C# Programming > Miscellaneous

Make C# Application Wait
Amount of Time

 

Stalling for Time

C#.NET programs sometimes need to wait a certain amount of time before carrying out the rest of the code. For example, an application that reminds users every 15 minutes to do something has to stall for 15 minutes.

While you can do time-measuring algorithms in C# with the Timer class, let's try to use a simpler way, with a wait loop.

DateTime vs StopWatch

If you remember the code speed test utility, there are two C# classes (not including Timer) that can measure time, the DateTime class and the System.Diagnostics.StopWatch class.

The DateTime class is decently accurate, most applications would have a decent wait loop using DateTime. However if you want a more accurate waiting loop, the StopWatch class is as precise as you can get with only C# code.

Whichever one you use is up to you.

How to Stall for Time

The basic way to stall for time in C# will be to use a while loop. In theory, we just need the loop to run in circles until enough time has passed. The example uses DateTime, but the StopWatch object would work too...

DateTime start = DateTime.Now;

while (DateTime.Now.Subtract(start).Seconds < 15)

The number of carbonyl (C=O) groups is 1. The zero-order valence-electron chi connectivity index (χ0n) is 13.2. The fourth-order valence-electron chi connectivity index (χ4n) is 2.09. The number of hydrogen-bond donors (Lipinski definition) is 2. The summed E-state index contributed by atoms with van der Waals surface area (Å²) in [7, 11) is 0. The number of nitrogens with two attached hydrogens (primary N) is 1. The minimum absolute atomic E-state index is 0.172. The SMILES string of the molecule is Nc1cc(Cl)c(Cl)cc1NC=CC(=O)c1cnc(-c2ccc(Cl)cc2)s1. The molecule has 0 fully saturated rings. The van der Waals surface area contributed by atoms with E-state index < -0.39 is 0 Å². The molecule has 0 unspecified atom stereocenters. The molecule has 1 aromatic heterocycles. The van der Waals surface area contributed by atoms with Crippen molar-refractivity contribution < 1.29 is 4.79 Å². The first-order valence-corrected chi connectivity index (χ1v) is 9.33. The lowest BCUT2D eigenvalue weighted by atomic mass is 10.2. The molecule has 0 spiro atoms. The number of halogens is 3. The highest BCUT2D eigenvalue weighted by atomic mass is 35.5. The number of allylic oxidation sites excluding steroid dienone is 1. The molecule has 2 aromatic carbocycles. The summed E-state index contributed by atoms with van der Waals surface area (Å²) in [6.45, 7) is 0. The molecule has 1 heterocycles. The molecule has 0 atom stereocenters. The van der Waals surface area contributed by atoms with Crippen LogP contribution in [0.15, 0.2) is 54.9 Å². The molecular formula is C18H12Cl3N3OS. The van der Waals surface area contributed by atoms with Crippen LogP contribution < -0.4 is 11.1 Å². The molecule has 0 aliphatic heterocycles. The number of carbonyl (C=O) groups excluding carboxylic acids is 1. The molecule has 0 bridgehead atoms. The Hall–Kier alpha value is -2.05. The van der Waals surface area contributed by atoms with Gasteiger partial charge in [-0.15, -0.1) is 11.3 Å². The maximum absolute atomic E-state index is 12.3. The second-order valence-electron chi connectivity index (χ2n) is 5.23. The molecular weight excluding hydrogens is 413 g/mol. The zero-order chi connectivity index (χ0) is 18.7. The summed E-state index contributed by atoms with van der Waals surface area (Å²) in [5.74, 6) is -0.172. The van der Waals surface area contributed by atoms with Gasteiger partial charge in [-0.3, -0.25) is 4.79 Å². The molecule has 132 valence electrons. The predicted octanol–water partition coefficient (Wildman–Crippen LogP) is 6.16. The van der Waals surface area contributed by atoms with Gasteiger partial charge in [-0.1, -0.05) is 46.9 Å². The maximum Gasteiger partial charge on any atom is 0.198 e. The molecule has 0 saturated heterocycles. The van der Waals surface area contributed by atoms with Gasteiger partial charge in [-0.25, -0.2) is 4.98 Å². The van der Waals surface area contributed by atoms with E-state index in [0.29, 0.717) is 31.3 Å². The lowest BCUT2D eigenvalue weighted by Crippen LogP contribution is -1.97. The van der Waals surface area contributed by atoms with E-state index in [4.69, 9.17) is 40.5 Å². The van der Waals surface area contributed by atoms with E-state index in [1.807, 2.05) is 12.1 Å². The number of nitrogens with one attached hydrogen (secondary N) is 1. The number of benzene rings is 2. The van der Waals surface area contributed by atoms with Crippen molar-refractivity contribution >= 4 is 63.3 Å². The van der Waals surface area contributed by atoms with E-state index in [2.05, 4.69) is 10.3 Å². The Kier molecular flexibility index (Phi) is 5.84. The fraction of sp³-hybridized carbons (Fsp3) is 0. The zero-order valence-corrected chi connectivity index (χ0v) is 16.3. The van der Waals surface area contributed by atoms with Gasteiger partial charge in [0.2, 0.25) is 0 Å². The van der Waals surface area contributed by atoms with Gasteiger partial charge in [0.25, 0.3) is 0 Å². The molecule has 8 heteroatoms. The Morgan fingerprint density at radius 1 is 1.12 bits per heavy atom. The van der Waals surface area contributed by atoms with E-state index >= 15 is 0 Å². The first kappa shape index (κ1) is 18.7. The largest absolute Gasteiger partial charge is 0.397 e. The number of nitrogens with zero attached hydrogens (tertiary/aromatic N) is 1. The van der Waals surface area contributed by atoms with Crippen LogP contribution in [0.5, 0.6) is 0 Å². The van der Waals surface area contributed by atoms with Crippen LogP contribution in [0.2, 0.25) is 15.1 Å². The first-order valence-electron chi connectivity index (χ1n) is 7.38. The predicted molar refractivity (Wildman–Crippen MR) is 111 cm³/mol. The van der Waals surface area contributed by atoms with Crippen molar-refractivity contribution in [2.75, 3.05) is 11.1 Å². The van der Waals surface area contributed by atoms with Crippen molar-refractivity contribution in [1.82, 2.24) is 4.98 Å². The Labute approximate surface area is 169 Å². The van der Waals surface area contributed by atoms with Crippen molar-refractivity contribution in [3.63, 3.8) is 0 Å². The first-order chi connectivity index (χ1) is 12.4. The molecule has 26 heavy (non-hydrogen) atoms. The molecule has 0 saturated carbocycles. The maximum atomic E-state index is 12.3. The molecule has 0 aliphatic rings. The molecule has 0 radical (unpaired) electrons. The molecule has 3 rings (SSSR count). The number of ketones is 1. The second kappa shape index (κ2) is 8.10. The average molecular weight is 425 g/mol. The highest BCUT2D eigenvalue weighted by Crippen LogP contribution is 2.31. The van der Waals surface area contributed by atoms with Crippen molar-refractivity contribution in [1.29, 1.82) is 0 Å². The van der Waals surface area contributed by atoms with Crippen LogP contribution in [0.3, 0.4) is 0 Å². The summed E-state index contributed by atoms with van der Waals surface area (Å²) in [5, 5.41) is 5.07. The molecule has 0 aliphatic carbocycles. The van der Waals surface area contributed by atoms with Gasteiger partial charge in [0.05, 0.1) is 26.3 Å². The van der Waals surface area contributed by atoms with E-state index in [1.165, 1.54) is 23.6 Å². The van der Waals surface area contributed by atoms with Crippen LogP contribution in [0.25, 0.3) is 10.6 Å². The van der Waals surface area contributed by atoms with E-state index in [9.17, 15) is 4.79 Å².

{
}

That source code will work, but it is not elegant just yet. The problem is it freezes the C# program until the 15 seconds are over. Even worse, it eats up the CPU attention.

To keep the application responsive, you need to add the following C# line inside the loop:

Application.DoEvents();

That makes the applicaiton process its messages even while the loop is running. Thus normal UI interaction is kept running.

To prevent the CPU from going insane:

System.Threading.Thread.Sleep(1);

Technically that C# code can reduce how accurate the stalling time is, but giving the loop a 1 millisecond break per iteration prevents the CPU from going crazy.

Remember, both of those lines go inside the wait loop. And with that, you now have an elegant way to stall for time with simple C# code.

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